The town of Emerson 5 (population of 689 in 2006) is located just north of the international border with West Lynn to its west 6, and Pembina 7 just to the south of the border. Letellier 8 is located near the northern edge of the photo.

Several transport routes follow the Red River Valley. The main road is PTH 75 9 which becomes #29 10 in the U.S.A. Two minor roads are located east 11 and west 12 of the Red River, and highway 200 runs northeast from Emerson 13 and then north 14 to Dominion City (off the photo). The only prominent east/west road is PR 201 15 which passes through Letellier.

Railway lines are also prominent: the CN line 16 parallels PTH 75 and then splits in the south, one branch running into the U.S.A. 17 and the other southeast into Emerson 18. The CP line runs east of the Red River 19. Three lines converge on Emerson from the northeast 20, southeast 21, and south 22.

Figure 16.46: The Red River Valley Near Emerson

Figure 16.46: The Red River Valley Near Emerson

Figure 16.46

Vertical air photograph: A21821-71

Flight height: 23,370 feet a.s.l.; lens focal length: 85.55 mm

Scale: 1:85,600 (approx.)

Date: August 10, 1970

Location: Townships 1 and 2; Ranges 1, 2 and 3E

Map sheets: 1:250,000 62H Winnipeg

                    1:50,000 62H/3 Emerson


16.47: Flooding in the Southern Red River Valley in May 1950

“From the beginning of written records, flooding has been a major hazard for the occupants of the Red River Valley. Accounts from the Red River settlement period describe numerous floods.” Major floods occurred in 1826, 1852, and 1861. “Ironically, however, because most of Manitoba’s population growth occurred during a period of little flooding, by 1950 few people were aware of the potential threat.”[i]. The 1950 flood that profoundly affected Winnipeg was the first major flood of the 20th century. Flooding is, of course, no respecter of arbitrary political boundaries. On this photo medium grey-toned floodwaters cover much of the eastern half of the area shown 1 both north and south of the Canada/U.S.A. border 2. The very light-toned area in the west 3 is the result of specular reflection from floodwaters; but the light tones 4 in the channel of the northeast-flowing Red 5 probably result from floating ice.

The town of Emerson, the community of West Lynn, and the transport routes in the area are profoundly affected by the flooding. The eastern part of Emerson 6, including the railway marshalling yards 7 and the business district 8, is mainly above the flood level with only patchy flooding indicated by dark tones 9. The cemetery in the east 10 is flooded with surrounding trees projecting above flood level 11. The worst effect is seen in the west where most of the residential area is flooded 12. West Lynn west of the Red River is almost completely flooded 13.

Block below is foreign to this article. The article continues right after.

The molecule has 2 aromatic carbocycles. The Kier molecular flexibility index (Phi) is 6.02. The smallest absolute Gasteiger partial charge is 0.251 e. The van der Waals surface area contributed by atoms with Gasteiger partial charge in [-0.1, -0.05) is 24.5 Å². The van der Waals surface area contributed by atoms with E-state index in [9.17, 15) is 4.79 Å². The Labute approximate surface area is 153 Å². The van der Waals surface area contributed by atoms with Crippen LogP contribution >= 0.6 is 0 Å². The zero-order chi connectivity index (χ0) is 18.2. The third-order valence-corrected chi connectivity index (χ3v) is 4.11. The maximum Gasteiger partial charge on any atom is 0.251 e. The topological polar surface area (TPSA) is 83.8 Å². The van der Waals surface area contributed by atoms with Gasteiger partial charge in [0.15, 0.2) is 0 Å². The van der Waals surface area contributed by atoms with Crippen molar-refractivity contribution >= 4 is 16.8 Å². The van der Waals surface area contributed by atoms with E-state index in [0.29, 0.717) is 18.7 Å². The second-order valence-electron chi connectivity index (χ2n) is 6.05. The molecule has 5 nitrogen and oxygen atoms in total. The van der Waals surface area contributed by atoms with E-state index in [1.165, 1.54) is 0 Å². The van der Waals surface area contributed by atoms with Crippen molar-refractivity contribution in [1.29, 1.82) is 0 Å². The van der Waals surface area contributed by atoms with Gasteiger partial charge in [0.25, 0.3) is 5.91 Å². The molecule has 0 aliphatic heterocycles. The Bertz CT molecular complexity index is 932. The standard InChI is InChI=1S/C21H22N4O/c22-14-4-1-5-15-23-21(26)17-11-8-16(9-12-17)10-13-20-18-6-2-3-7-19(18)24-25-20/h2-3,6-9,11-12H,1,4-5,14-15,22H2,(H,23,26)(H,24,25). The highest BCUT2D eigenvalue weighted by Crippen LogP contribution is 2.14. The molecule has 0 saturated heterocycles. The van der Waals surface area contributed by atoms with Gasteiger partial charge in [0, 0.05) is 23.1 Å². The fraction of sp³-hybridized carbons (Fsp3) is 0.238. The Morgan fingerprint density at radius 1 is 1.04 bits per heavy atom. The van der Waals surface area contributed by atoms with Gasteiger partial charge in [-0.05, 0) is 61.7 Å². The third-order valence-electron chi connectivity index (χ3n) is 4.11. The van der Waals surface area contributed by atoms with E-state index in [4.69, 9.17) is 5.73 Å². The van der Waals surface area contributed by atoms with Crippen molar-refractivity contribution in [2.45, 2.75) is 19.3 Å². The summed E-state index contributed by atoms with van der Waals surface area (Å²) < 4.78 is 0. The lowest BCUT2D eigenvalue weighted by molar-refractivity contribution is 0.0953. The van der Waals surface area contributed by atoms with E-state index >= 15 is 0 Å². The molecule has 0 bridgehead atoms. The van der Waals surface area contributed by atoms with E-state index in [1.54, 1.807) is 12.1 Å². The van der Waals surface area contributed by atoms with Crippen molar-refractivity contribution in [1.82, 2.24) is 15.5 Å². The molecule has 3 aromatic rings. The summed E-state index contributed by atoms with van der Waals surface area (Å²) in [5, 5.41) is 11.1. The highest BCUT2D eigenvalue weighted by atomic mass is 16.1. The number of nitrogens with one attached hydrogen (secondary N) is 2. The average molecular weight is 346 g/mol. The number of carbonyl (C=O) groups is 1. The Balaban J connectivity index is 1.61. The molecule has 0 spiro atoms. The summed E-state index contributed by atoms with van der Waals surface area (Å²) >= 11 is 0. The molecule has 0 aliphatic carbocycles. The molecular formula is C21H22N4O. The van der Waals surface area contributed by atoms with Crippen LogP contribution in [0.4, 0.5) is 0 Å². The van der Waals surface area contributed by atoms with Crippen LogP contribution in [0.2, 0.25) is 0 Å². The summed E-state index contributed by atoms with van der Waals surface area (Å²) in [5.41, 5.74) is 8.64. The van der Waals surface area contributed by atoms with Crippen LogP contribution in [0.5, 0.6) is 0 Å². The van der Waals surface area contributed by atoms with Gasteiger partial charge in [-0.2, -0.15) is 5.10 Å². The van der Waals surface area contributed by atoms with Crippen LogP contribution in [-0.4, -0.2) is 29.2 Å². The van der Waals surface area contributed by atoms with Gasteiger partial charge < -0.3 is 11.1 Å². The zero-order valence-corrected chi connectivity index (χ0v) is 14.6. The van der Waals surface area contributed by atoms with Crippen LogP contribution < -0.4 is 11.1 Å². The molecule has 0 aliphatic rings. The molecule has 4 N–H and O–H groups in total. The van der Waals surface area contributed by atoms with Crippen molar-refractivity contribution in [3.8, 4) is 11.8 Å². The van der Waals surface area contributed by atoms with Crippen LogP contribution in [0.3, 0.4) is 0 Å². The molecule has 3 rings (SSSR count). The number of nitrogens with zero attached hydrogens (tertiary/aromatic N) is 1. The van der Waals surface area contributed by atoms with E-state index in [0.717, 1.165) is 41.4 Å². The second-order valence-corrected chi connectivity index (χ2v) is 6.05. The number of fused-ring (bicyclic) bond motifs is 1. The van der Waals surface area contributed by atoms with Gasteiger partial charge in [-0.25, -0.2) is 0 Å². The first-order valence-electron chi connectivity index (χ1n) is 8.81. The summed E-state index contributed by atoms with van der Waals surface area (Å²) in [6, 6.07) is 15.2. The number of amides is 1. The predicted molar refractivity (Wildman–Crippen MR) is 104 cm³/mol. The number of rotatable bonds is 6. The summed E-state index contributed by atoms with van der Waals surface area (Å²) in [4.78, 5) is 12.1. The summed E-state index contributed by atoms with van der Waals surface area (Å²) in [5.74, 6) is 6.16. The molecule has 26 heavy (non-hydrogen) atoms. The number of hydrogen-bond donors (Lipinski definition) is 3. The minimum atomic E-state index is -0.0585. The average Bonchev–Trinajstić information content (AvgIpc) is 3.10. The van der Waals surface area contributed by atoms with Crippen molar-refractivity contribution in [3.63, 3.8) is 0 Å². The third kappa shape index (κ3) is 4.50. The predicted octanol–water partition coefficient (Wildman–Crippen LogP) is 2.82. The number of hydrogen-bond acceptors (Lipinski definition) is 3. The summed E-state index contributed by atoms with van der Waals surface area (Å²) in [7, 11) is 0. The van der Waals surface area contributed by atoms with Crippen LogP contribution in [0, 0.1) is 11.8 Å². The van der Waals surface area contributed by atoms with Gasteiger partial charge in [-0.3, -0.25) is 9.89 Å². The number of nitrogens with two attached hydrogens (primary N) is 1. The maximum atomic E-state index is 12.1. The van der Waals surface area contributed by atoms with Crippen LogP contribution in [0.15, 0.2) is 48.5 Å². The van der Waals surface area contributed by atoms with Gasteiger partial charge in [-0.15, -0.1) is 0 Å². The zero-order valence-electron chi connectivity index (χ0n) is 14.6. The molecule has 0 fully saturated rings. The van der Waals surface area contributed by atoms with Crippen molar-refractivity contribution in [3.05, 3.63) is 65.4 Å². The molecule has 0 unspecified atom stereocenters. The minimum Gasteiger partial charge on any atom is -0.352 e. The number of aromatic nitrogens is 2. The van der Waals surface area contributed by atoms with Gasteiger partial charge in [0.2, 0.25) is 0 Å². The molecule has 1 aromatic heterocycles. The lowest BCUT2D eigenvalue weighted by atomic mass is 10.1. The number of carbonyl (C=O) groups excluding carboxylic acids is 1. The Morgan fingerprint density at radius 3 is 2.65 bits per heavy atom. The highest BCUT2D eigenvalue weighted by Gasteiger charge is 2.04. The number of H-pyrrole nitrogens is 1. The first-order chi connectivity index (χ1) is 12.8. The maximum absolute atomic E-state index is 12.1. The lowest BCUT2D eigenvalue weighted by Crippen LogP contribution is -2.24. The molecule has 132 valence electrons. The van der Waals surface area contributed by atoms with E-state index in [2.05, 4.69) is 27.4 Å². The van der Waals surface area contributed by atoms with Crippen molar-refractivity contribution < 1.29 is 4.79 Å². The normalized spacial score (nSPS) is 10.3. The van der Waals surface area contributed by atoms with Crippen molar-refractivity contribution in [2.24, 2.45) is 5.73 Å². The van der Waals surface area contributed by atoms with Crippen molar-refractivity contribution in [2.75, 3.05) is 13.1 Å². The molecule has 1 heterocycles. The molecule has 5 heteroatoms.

The effect on transport routes is well illustrated with roads being more drastically affected than railway lines. PTH 75 14, the main north/south road in the Red River Valley, is covered in several places 15; at one location water can be seen rushing northward across the highway 16. Several vehicles are stranded on the road 17 between flooded areas. A secondary road west of the river channel 18 disappears completely beneath floodwaters, as does another minor road 19 south of PTH 75. Railway lines usually located on embankments are not so drastically affected. The CN line 20 and marshalling yards 21 in the west are above water, and further east the line runs like a causeway 22 across the valley; there is, though, a break 23 just west of the river channel. Many train cars are located on the lines 24, some of which are almost certainly delayed by flooding.

In this area the long lot system of land division is in operation; field boundaries running generally east/west can be seen 25, some of which project just above the water in flooded areas 26.

Figure 16.47: Flooding in the Southern Red River Valley in May 1950

Figure 16.47: Flooding in the Southern Red River Valley in May 1950

Figure 16.47

Vertical air photograph: A12445-212

Flight height: 8,900 feet a.s.l.; lens focal length: 6 inches

Scale: 1:16,200 (approx.)

Date: May 7, 1950

Location: Township 1; Range 2E

Map sheets: 1:250,000 62H Winnipeg

                    1:50,000 62H/6 Morris

Notes

[i] Rannie, W. F. “Flooding and Flood Protection on the Red River Plain” in Welsted, Everitt and Stadel, op. cit. 1996, 283-284.



16.48: Flooding in Central Winnipeg in 1950